A small stream, especially one that flows intermittently or seasonally.‘One of the many good touches in this book is its linguistic bent, as in the explanation of tilth and bourn, farming terms carried as baggage to the American Utopia.’
brook, rivulet, rill, runnel, streamlet, freshet
- ‘I-I-I don't get you, he says thickly, in a stuttered upper-pitch that probably succeeds in shaving a bourne of phlegm off his wind-pipe.’
- ‘But it seems likely that all sorcery will vanish with the bourns.’
- ‘The bourns are its arteries.’
Middle English southern English variant of burn.
1literary A limit or boundary.‘In works such as these, the paint-splattered canvases, which suggest the wilder bourns of Abstract Expressionism, are subjected to all manner of indignities.’
limit, end, edge, side, farthest point, boundary, border, frontier, boundary line, bound, bounding line, partition line, demarcation line, end point, cut-off point, termination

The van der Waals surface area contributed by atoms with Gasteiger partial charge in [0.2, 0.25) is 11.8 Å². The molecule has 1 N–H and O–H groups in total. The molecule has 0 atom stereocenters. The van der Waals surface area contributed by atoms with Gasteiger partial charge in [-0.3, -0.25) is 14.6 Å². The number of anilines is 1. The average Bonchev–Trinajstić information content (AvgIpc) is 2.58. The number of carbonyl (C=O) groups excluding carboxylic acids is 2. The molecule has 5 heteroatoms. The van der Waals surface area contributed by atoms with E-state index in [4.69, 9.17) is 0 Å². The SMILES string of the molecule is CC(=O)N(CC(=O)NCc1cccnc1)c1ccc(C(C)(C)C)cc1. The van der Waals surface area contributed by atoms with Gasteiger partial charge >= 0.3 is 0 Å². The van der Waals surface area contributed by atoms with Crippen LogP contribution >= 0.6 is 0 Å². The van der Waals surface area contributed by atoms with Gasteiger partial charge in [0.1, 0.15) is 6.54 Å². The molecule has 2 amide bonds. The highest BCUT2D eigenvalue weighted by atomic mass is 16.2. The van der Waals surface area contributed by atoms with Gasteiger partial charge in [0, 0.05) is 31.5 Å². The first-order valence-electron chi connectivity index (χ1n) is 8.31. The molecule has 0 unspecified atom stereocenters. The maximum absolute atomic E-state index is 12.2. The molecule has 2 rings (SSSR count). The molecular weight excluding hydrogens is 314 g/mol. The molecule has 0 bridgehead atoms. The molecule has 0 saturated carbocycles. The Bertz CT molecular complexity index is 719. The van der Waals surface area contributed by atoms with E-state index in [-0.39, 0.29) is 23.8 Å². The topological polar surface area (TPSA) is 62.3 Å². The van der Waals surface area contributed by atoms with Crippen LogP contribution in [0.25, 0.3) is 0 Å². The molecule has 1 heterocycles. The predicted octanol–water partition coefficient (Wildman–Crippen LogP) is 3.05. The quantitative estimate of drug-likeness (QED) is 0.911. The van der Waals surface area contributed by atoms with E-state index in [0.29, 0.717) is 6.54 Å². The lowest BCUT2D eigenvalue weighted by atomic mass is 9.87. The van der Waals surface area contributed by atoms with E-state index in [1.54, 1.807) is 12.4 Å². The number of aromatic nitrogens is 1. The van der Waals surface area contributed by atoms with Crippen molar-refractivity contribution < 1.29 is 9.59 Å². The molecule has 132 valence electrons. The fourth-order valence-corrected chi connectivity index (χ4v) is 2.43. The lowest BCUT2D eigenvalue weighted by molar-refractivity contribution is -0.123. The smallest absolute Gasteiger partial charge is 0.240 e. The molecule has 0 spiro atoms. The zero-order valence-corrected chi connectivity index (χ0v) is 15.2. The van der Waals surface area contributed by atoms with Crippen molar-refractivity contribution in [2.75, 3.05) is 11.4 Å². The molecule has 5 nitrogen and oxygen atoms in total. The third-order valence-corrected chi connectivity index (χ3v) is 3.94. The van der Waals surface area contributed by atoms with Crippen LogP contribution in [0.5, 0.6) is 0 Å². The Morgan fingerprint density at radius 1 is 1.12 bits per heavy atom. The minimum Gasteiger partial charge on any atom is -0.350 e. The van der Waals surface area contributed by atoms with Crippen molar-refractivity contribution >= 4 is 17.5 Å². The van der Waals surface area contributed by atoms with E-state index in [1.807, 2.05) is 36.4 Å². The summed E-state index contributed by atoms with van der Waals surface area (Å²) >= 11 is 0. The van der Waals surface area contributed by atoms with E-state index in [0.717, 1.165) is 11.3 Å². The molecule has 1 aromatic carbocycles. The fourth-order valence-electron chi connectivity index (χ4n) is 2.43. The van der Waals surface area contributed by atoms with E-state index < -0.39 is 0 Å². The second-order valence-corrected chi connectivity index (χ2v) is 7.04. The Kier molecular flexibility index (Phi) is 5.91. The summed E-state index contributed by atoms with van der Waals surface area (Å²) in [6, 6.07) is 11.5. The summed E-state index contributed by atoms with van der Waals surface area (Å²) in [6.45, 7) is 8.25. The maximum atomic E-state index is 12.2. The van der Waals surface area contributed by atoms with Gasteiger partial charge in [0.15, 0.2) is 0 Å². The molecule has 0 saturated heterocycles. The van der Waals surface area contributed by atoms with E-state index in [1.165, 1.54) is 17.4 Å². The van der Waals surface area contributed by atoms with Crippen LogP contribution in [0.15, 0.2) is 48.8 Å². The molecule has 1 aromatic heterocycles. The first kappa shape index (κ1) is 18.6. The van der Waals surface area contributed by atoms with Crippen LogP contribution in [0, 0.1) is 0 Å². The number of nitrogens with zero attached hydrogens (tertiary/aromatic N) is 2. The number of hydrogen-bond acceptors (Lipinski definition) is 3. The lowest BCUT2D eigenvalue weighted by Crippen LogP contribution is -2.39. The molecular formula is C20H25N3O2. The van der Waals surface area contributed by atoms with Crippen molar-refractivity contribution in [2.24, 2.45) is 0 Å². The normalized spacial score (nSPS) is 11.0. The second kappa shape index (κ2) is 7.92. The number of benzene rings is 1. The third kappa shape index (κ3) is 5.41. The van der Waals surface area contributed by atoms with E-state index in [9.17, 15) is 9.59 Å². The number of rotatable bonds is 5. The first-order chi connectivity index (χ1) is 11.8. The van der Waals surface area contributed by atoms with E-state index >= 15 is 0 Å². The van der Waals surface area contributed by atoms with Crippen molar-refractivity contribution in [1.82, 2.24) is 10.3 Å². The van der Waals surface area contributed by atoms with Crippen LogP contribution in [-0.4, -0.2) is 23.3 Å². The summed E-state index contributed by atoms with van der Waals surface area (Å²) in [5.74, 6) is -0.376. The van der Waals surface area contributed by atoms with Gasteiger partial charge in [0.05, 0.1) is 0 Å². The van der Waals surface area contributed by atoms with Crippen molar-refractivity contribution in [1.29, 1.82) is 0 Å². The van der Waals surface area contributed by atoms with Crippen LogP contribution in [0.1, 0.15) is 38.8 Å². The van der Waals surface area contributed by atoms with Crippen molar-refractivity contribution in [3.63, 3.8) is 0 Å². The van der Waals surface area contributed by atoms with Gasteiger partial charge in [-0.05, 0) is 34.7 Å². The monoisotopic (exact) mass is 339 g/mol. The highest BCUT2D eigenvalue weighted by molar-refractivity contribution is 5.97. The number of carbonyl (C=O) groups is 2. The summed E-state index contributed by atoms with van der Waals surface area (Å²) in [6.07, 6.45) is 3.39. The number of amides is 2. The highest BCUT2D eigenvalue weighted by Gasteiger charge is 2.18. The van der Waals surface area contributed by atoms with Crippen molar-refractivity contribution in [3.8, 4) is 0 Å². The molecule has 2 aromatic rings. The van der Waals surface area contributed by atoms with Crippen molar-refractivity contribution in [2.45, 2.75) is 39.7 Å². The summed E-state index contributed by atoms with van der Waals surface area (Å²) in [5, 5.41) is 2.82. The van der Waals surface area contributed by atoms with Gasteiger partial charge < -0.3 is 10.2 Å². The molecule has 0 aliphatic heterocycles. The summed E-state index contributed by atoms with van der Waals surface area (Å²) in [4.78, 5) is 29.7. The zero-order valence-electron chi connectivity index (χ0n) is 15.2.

- ‘These spaces of dispersion are marked with bourns which disappear amid the fields of scree as stones.’
- 1.1A goal or destination.‘Northern Afghanistan was to these Assyrian kings the dumping ground for unconsidered numbers of slaves; a bourn from which no captive ever returned.’
- ‘It's quite hard to say, ‘The undiscover'd country from whose bourn no traveller returns’ when your mum has just died. ‘If it be not now yet it will come.’
- ‘Many more men were taken ‘to that bourne from whence no traveller [sic] returns.’’
- ‘In the most important soliloquy in the play, Hamlet allegedly says: ‘But that the dread of something after death / The undiscovered country, from whose bourn / No traveller returns, troubles the will.’’
- ‘Travellers from distant bournes report that this is less of a problem in Fargo, North Dakota, but round here the sensibilities of Iranian hairdressers and Sri Lankan taxi drivers are gravely considered.’
Early 16th century (denoting a boundary of a field): from French borne, from Old French bodne (see bound).